Investing in WASH is an Essential Approach to Preventing Disease, RGHI’s David Wheeler Says in Global Health Matters Podcast

In a new episode of the Global Health Matters podcast, David Wheeler, acting executive director of the Reckitt Global Hygiene Institute (RGHI), presents a strong case for investing in water, sanitation, and hygiene (WASH) as an essential approach to preventing disease. Hygiene is “a critical foundation for health. It promotes growth and well-being. It significantly reduces the economic, societal, and personal cost of illness,” Wheeler said in the podcast episode, “Don’t Wash Away Hygiene for Health.”

RGHI is working to advance hygiene practices, develop sanitation solutions, and improve health education, all in pursuit of our mission to enhance overall well-being and reduce disease transmission worldwide.

During the podcast, Wheeler noted that RGHI is investing in enhancing hygiene research opportunities. The path to hygiene “is the path to building better economic investment cases and building better measures of results for the investments in water, sanitation, and the hygiene programs that then deliver on the promise of having access to water and sanitation.”

Wheeler also discussed some RGHI-funded research programs – including projects focusing on the impact of hygiene for women – and he mentioned RGHI’s efforts to build collaborative efforts across the NGO, charitable organization, academic, and other communities to overcome roadblocks to implement programs and achieve better funding levels for WASH-based interventions.

“In building our research program, we’re really looking to help the program practitioners on the ground build bridges between the various constituencies in this space, such that we can create integrated and complete pictures that are really compelling investment cases for more programs on the ground and in countries, helping people achieve better lives through WASH and better health,” he said.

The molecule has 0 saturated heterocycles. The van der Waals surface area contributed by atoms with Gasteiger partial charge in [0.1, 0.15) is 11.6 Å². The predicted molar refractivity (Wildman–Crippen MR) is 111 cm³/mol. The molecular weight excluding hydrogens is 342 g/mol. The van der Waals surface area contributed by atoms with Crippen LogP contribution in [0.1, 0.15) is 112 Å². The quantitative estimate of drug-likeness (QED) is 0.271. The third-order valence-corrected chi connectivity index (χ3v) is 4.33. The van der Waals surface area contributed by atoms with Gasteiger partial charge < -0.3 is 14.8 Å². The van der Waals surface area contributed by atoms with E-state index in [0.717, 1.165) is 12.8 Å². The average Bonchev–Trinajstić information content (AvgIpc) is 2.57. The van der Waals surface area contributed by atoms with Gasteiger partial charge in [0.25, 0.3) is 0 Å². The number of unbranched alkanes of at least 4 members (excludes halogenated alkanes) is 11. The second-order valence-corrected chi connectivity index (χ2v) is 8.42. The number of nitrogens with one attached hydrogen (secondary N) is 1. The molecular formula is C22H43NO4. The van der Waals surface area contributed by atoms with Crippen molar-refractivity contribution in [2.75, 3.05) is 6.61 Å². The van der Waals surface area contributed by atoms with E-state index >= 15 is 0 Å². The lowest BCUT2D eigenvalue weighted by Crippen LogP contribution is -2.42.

The podcast noted that there are 1.8 billion people globally who do not have running water at home, and that there are 3.4 billion people who do not have access to sanitation. The podcast, hosted by Garry Aslanyan of TDR, the Special Programme for Research and Training in Tropical Diseases, also featured Annie Msosa, the Advocacy Advisor for WaterAid in Malawi, who discussed a recent cholera outbreak in her country that revealed the dangers of unsafe water in health care facilities.

The podcast aired shortly before the recent Global Hygiene Symposium in Singapore on December 6-8, 2023. The symposium, hosted by RGHI and the Chatham House, was an important effort to drive innovative solutions in global health and expedite progress in hygiene as a pivotal component of overall well-being and global health security. You can watch the podcast here: